Having children obviously has a tremendous impact on a person’s life and, perhaps also not surprisingly, changes the financial planning priorities of a young family.
Up until a child joins the family, most couples focus on eliminating debts, saving a little bit of a nest egg, and either putting aside some money to buy a home or paying down a mortgage.
But once children enter the picture, having enough money for post-secondary education – primarily through an RESP – should become the priority, financial experts say, outweighing things like retirement planning.
Under the registered education savings plan, money can accumulate tax-free and the government will provide a 20 per cent grant, to a maximum of $500, for each contribution up to $2,500 each year. Parents can contribute more than that amount to a plan, but will not receive additional funds from the government.
As much as $50,000 can be put into an RESP per child as they grow up.
The money can also be invested in any number of ways – from stocks to bonds — until it is withdrawn when a child attends college or university.
“There’s a 20 per cent return right there,” says Adrian Mastracci, a fee-only portfolio manager with KCM Wealth Management Inc. “It’s hard to pass up.”
Tuition costs soaring
Putting money aside is vitally important, because average annual tuition rates have increased dramatically over the past 20 years, from $1,271 in 1990 to $5,319 in 2010, according to figures from the Canadian Federation of Students.
Starting early also allows parents to invest more aggressively in equities to reap larger returns and ride out the current market turmoil, says John De Goey, vice-president and associate portfolio manager at Burgeonvest Bick Securities Ltd. in Toronto.
“I don’t think there has been any period in history when stocks didn’t go up over a 16-to-18 year time horizon,” he says.
However, as the child reaches the age of 10 or 11 – or if a parent is just beginning an RESP around this age – it is best to begin moving some of that money into more secure investments, because there is less time to make up for any market downturns.
As the child gets ever closer to enrolling in post-secondary education, it’s also important to keep some of those investments in something that can easily be converted to cash, says Mastracci.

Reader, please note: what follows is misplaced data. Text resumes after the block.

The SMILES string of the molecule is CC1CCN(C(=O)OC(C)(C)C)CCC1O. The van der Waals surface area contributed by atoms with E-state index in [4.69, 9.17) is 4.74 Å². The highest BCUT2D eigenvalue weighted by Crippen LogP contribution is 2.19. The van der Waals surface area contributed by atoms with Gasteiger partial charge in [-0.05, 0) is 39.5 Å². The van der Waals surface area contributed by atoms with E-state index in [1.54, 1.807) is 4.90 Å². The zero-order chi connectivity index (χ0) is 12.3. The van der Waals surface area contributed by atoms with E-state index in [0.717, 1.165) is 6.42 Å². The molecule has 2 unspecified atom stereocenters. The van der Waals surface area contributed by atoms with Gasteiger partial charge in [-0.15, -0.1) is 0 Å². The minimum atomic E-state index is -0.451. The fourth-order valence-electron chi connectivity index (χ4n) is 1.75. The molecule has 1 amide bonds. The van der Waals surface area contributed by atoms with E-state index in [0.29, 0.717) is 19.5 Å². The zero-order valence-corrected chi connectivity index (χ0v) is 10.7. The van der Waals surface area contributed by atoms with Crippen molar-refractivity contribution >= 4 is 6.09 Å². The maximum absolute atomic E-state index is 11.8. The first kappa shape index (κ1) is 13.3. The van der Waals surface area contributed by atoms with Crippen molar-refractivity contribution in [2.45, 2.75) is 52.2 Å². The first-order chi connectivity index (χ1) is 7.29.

Children do have to pay income tax on withdrawals from an RESP, but at that point in their lives they are usually in the lowest tax bracket and getting most, if not all, of their money back.
Back to mortgage, retirement
With education planning – hopefully — covered, parents then need to think about putting some money away for themselves.
“You’ve got to make your mortgage payments, but it’s good to do a little bit of saving for the retirement,” says Judith Fulton, a financial planner with the Calgary office of T.E. Wealth, “even if it’s a small amount.”
Investing early can yield big returns in the long term, thanks to the power of compound interest. And according to the same logic used for the RESP, a longer time frame means you can put some of your retirement savings into a more aggressive investment to aim for higher returns.
It is also important to make sure estate planning is in order and to maintain life, disability and critical illness insurance in the event that something unfortunate happens to one or both parents.
Apart from a worrying about a mortgage, retirement and education – as if that weren’t enough – parents should also continue to budget wisely to keep spending under control and to save as much as possible, De Goey says.
As parents gain seniority in their jobs and their salaries rise, they should re-evaluate their savings strategies. It's easier to take the money from a raise and immediately start funneling it into investments than it is to do it later on when the couple's habits have adjusted to a higher income.
De Goey recommends treating each raise as another savings vehicle. If you are getting by with the smaller salary, simply put most of it away and maintain your current lifestyle, apart from an increase to account for inflation and a small but reasonable addition to your own discretionary income.
There is no doubt that a young family faces a number of conflicting fiscal goals, but it’s really a matter of making the best of what you have to work with, De Goey says.
“We have finite resources and you have to learn to prioritize.”
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